Press Release: Betsy Rader Takes Town Hall Pledge

Thursday, April 12, 2018
Contact: Brexton Isaacs,
Betsy Rader Takes Town Hall Pledge
Rader recently attended town hall organized by OH-14 students
Novelty, OH – On Saturday, Betsy Rader, the Democratic candidate for Congress in Ohio’s 14th District, attended a public town hall organized by students from across OH-14. The public forum, which was hosted in Ashtabula County at the First United Congregational Church of Christ in Jefferson, was a part of a series of town halls nationwide, called “Town Hall For Our Lives,” and was put together following the March For Our Lives. Congressman David Joyce declined the students’ invitation to attend.
“I was honored to be invited to talk with folks, hear their concerns, and learn what actions they’d like to see Congress take. I am so impressed by the incredible students who organized the event and spoke; it’s important that we listen to them and consider their perspectives. They’re not only the leaders of tomorrow — they’re the leaders of today,”  said Betsy Rader. “It’s a real shame that Congressman Joyce hasn’t held a town hall this term; he’s missing out on a great opportunity to hear from the people he is supposed to represent.”
Joyce has come under scrutiny from constituents for refusing to hold or attend a public town hall during his current term, and Town Hall Project has labeled Congressman Joyce as a “Missing Member.” During Saturday’s town hall, local educator and community organizer Jess Leveto called on Congressman Joyce to hold a public, in-person town hall at a time and venue of his choosing (video). In Joyce’s place, the student town hall organizers held open a chair with his name on it (photos, video).
On Thursday, Betsy Rader took the Town Hall Project’s “Town Hall Pledge,” formalizing her commitment to being accessible to voters. As part of the pledge, Betsy is committing to hold a minimum of four town halls each calendar year of her term that are free and open to the public (video).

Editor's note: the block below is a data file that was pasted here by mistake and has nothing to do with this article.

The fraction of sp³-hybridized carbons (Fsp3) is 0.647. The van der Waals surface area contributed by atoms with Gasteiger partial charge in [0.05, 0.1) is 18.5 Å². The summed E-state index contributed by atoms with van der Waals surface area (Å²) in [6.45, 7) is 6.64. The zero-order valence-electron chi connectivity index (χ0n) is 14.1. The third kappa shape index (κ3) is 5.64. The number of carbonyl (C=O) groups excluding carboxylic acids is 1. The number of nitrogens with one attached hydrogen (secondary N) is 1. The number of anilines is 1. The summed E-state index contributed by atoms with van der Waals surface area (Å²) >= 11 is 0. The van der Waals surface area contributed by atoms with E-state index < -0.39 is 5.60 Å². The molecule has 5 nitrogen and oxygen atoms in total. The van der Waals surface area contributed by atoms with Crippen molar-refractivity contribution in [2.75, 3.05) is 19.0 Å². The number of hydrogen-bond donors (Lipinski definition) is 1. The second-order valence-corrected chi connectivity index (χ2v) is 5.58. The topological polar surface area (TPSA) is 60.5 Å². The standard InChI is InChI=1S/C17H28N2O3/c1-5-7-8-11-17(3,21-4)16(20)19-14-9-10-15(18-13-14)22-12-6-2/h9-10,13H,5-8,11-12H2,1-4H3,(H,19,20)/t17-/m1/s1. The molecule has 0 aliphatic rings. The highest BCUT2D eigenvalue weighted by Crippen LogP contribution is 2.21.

“Voters tell me repeatedly that they’re frustrated by how inaccessible Congressman Joyce is. People want a Representative in Congress who shows up in our communities, listens, and responds to folks in an open, transparent way; that’s not what we’re getting right now from David Joyce. That’s why I’m proud to take the Town Hall Pledge; it’s an honor to be able to listen to people’s concerns and I’m committed to being their voice in Washington,” said Betsy Rader.
Justin Dennis, reporter with the Star Beacon, covered Saturday’s town hall in Ashtabula County. See below for excerpts, or read the full story here.
Organizers invited Republican U.S. Rep. David Joyce and his Democratic opponent in the November mid-terms Betsy Rader, an employment attorney from Russell Township, to hear from voters. Joyce did not attend.
Several Ashtabula and Lake county high schoolers now growing up in a post-Columbine world did, however. For most, it was their first political summit.
“(Gun violence is) a reality that we’ve had to grow up with that I’m not entirely sure (adults) understand,” James Elliott, a Mentor High senior and the event’s emcee, told the Star Beacon. “You don’t fully grasp it until you’ve lived it.
During the town hall, Rader said she doesn’t accept any NRA funding, to applause. Grassroots gun legislation group Moms Demand Action for Gun Sense in America — several members of which attended Saturday’s rally — named Rader a “common sense” gun safety candidate, she said.
“I think everybody wants guns to be out of the hands of criminals and terrorists. Everyone wants their kids to be safe,” Rader said. “So why can’t we come together and have a discussion about universal background checks and implementing that? Why in the world is the Centers for Disease Control (and Prevention) not allowed to study the causes of gun violence?